Tell me about a book you’ve read that you really enjoyed? What especially did you like about it?

This question begins a conversation about genre and appeal. You can share your knowledge of these terms to help your client better describe their likes and dislikes.

What kind of reading experience are you in the mood for today?

This question helps you identify if your client is looking for a book that will make them feel a certain way, like scared, happy, romantic, or if your client would like to learn something from the book. They may enjoy reading books that take place in specific locations or in different time periods.

What kinds of books do you not like or do you not want to read today?

Asking this question ensures you eliminate books from certain genres or with specific appeal elements.

More Topics



Quick Dip Method

Readers’ Advisory for Children

Reader’s Advisory Conversation

Readers’ Advisory Experience

Readers’ Advisory Resources

Readers’ Advisory Video Training


Becky’s Ten Rules of Basic RA Service – Betty Rosenberg’s 10 rules include, never apologize for your reading tastes, suggest don’t recommend, use resources and find ways to get your in building stuff online and your online.

Collection Knowledge – Definition: Understanding of, and familiarity with, the depth and breadth of materials and resources in the branch and/or system, including material in all formats and media, both fiction and non-fiction.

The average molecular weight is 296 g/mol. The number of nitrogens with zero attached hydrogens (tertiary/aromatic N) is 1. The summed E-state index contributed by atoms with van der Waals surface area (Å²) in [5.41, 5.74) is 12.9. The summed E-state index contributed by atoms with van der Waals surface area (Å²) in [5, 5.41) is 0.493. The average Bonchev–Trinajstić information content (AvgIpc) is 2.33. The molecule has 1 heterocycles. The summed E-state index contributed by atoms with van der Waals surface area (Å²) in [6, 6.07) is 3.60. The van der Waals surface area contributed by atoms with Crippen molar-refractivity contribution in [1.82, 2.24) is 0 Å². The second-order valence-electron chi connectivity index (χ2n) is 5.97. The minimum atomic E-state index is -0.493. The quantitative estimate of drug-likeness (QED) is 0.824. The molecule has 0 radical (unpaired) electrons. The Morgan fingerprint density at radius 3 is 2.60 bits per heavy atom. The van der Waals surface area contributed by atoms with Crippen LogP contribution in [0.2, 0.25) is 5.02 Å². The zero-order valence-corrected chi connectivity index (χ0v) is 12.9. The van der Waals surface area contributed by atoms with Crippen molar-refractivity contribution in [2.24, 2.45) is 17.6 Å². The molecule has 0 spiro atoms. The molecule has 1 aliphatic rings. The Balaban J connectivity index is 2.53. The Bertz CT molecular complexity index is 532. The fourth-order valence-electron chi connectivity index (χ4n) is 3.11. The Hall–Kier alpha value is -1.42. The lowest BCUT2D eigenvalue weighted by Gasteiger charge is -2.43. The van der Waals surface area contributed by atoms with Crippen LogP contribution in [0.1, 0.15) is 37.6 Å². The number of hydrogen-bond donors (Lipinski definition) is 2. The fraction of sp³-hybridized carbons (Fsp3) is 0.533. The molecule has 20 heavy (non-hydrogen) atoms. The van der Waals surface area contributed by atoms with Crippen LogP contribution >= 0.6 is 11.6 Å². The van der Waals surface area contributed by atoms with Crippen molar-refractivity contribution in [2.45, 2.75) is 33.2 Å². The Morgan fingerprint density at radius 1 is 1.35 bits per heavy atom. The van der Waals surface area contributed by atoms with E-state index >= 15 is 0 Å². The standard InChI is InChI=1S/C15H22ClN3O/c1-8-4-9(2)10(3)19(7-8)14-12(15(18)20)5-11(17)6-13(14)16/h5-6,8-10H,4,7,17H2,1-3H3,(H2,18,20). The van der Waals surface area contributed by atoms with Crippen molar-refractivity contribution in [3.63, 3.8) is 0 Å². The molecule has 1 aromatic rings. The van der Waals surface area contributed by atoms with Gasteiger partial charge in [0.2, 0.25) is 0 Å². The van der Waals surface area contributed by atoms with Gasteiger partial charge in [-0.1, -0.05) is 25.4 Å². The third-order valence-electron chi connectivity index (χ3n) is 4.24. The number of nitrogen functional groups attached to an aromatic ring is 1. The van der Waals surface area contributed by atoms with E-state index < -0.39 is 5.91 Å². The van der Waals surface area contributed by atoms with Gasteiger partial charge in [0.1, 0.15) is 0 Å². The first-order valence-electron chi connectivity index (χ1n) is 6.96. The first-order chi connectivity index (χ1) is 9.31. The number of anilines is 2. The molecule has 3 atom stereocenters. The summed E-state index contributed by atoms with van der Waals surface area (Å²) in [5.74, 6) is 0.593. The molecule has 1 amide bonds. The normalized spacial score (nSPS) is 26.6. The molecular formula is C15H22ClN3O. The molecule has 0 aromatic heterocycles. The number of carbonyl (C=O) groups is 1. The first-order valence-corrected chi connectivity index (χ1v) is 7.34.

Connecting Patrons with Library Materials: A Readers’ Advisory Crash Course – Learn about active vs. passive reader’s advisory, engaging readers and RA newsletters.

Ontario Public Library Association (OPLA) Readers’ Advisory Committee – The OPLA’s Readers’ Advisory Committee develops and promotes adult readers’ advisory service in public libraries. One of the principal functions of the Committee is to raise the standards and strengthen the guidelines for readers’ advisory services province-wide. The Committee’s toolkit offers a wealth of information on the RA function and the documents will assist both new and experienced staff to develop and enhance their skill sets. The toolkit consists of four skill set: Collection knowledge, reader service skills, readers’ advisory conversation and reader development.

Public Library Association Readers’ Advisory Resources – A collection of links to publications and resources to assist front-line staff with RA services.

Reader Service Skills – Definition: Developing and maintaining a system for exchanging information in a nonjudgmental environment for the purpose of suggesting reading materials that support the reading interests of our customers.

Readers’ Advisory Conversation – The readers’ advisory conversation takes place between a reader and a library staff member about books and reading. This conversation includes the readers’ advisory interview, the determination of appeal factors, reading suggestions, and the follow-up, both immediately and
over the long term.

Reader Development – Reader development increases customers` awareness of their own reading interests, ability to articulate why certain books appeal, and skill at making connections to similar books.


The NJ Regional Library Cooperatives present: Handouts from Reader’s Advisory: The Complete Spectrum – A Focus on Fiction Event – Handouts include How to Write a Readers’ Annotation, RA to-do and NOT-to-do List, Appeal Factors: How People Choose Books to Read and Tips on Self-Training for Readers Advisory Work with Adults.

How to Read a Book in 5 Minutes (or maybe ten) – Hints on evaluating the usefulness of books so you can suggest them to customers.

NoveList Training Guide – Use NoveList to assist you to match customers with books.